Paper published in ‘Molecular Imaging and Biology’
The article “A Standardized Framework for Fluorescence-Guided Margin Assessment for Head and Neck Cancer Using a Tumor Acidosis Sensitive Optical Imaging Agent” can be found here.
Intra-operative management of the surgical margin in patients diagnosed with head and neck squamous cell carcinoma (HNSCC) remains challenging as surgeons still have to rely on visual and tactile information. Fluorescence-guided surgery using tumor-specific imaging agents can assist in clinical decision-making. However, a standardized imaging methodology is lacking. In this study, we determined whether a standardized, specimen-driven, fluorescence imaging framework using ONM-100 could assist in clinical decision-making during surgery.
Procedures: Thirteen patients with histologically proven HNSCC were included in this clinical study and received ONM-100 24 ± 8 h before surgery. Fluorescence images of the excised surgical specimen and of the surgical cavity were analyzed. A fluorescent lesion with a tumor-to-background ratio (TBR) > 1.5 was considered fluorescence-positive and correlated to standard of care (SOC) histopathology.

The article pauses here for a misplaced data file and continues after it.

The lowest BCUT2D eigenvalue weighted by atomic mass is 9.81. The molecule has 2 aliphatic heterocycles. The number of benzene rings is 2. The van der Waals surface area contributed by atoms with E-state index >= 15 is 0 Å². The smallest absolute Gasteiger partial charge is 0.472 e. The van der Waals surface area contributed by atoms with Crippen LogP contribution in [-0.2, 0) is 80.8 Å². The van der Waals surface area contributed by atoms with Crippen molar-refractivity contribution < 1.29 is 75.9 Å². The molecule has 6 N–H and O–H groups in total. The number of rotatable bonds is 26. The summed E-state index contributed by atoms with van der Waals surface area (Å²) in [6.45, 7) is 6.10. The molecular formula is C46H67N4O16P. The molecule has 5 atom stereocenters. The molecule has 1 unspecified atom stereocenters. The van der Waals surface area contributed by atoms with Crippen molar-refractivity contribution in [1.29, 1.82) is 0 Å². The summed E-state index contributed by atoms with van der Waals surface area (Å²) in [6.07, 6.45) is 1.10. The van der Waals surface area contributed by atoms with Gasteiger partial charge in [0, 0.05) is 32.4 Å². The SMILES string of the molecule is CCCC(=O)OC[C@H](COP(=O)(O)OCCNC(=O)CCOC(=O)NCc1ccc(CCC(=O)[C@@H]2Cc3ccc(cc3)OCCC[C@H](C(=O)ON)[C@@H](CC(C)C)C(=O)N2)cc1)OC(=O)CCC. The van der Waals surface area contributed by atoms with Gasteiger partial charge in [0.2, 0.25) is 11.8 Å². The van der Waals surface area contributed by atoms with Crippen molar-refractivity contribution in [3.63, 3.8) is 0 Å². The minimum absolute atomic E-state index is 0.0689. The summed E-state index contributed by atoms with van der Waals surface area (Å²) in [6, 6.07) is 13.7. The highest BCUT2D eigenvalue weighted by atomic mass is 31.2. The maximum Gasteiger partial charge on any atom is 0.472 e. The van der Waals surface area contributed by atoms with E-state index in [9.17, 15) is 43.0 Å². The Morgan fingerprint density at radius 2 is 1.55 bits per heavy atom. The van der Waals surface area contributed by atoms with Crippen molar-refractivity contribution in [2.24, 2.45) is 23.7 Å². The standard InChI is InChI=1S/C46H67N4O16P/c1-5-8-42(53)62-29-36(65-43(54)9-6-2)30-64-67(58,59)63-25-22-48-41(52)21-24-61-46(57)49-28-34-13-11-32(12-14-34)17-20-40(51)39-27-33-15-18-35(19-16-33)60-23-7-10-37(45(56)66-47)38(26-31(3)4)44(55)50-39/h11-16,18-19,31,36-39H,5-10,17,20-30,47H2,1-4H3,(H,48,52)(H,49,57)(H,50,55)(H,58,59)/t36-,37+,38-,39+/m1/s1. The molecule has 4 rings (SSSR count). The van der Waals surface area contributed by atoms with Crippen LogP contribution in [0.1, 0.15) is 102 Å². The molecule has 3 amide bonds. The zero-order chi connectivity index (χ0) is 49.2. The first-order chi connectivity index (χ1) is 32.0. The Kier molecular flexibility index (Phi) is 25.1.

Results: All six tumor-positive surgical margins were detected immediately after excision using fluorescence-guided intra-operative imaging. Postoperative analysis showed a median TBR (±IQR) of the fluorescent lesions on the resection margin of 3.36 ± 1.62. Three fluorescence-positive lesions in the surgical cavity were biopsied and showed occult carcinoma and severe dysplasia, and a false-positive fluorescence lesion.
Conclusion: Our specimen-driven fluorescence framework using a novel, pH-activatable, fluorescent imaging agent could assist in reliable and real-time adequate clinical decision-making showing that a fluorescent lesion on the surgical specimen with a TBR of 1.5 is correlated to a tumor-positive resection margin. The binary mechanism of ONM-100 allows for a sharp tumor delineation in all patients, giving the surgeon a clinical tool for real-time margin assessment, with a high sensitivity.